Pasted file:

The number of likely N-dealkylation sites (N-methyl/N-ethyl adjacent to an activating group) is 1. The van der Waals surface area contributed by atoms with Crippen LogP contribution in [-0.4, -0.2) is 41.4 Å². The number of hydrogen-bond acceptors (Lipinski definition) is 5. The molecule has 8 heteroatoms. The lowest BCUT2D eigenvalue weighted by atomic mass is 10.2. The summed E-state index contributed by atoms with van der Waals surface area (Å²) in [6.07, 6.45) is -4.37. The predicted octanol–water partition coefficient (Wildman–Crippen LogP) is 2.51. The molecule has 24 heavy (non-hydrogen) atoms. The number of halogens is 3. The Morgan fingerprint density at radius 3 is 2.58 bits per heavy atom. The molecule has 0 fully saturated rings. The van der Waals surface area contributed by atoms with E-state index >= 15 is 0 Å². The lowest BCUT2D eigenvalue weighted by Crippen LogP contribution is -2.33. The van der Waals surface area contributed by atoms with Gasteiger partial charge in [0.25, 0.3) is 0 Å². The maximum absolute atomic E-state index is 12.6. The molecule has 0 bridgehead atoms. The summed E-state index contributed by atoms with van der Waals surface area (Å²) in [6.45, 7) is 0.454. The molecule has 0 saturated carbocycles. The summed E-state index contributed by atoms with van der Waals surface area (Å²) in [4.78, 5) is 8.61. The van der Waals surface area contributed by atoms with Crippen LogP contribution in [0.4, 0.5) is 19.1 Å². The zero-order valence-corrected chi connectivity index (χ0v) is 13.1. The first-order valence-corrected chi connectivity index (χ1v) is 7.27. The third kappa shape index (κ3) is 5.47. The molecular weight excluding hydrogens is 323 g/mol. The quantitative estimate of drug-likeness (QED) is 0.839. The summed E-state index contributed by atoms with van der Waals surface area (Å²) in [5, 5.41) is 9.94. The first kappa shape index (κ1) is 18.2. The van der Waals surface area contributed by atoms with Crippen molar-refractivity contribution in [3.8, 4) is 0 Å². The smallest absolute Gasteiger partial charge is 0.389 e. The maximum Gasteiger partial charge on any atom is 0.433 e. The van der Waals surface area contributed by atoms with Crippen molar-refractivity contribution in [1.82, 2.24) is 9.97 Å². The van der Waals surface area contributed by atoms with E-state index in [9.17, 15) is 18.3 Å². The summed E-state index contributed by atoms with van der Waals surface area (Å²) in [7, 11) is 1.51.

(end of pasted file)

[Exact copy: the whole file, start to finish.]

The number of likely N-dealkylation sites (N-methyl/N-ethyl adjacent to an activating group) is 1. The van der Waals surface area contributed by atoms with Crippen LogP contribution in [-0.4, -0.2) is 41.4 Å². The number of hydrogen-bond acceptors (Lipinski definition) is 5. The molecule has 8 heteroatoms. The lowest BCUT2D eigenvalue weighted by atomic mass is 10.2. The summed E-state index contributed by atoms with van der Waals surface area (Å²) in [6.07, 6.45) is -4.37. The predicted octanol–water partition coefficient (Wildman–Crippen LogP) is 2.51. The molecule has 24 heavy (non-hydrogen) atoms. The number of halogens is 3. The Morgan fingerprint density at radius 3 is 2.58 bits per heavy atom. The molecule has 0 fully saturated rings. The van der Waals surface area contributed by atoms with E-state index >= 15 is 0 Å². The lowest BCUT2D eigenvalue weighted by Crippen LogP contribution is -2.33. The van der Waals surface area contributed by atoms with Gasteiger partial charge in [0.25, 0.3) is 0 Å². The maximum absolute atomic E-state index is 12.6. The molecule has 0 bridgehead atoms. The summed E-state index contributed by atoms with van der Waals surface area (Å²) in [6.45, 7) is 0.454. The molecule has 0 saturated carbocycles. The summed E-state index contributed by atoms with van der Waals surface area (Å²) in [4.78, 5) is 8.61. The van der Waals surface area contributed by atoms with Crippen LogP contribution in [0.4, 0.5) is 19.1 Å². The zero-order valence-corrected chi connectivity index (χ0v) is 13.1. The first-order valence-corrected chi connectivity index (χ1v) is 7.27. The third kappa shape index (κ3) is 5.47. The molecular weight excluding hydrogens is 323 g/mol. The quantitative estimate of drug-likeness (QED) is 0.839. The summed E-state index contributed by atoms with van der Waals surface area (Å²) in [5, 5.41) is 9.94. The first kappa shape index (κ1) is 18.2. The van der Waals surface area contributed by atoms with Crippen molar-refractivity contribution in [3.8, 4) is 0 Å². The smallest absolute Gasteiger partial charge is 0.389 e. The maximum Gasteiger partial charge on any atom is 0.433 e. The van der Waals surface area contributed by atoms with Crippen molar-refractivity contribution in [1.82, 2.24) is 9.97 Å². The van der Waals surface area contributed by atoms with E-state index in [9.17, 15) is 18.3 Å². The summed E-state index contributed by atoms with van der Waals surface area (Å²) in [7, 11) is 1.51.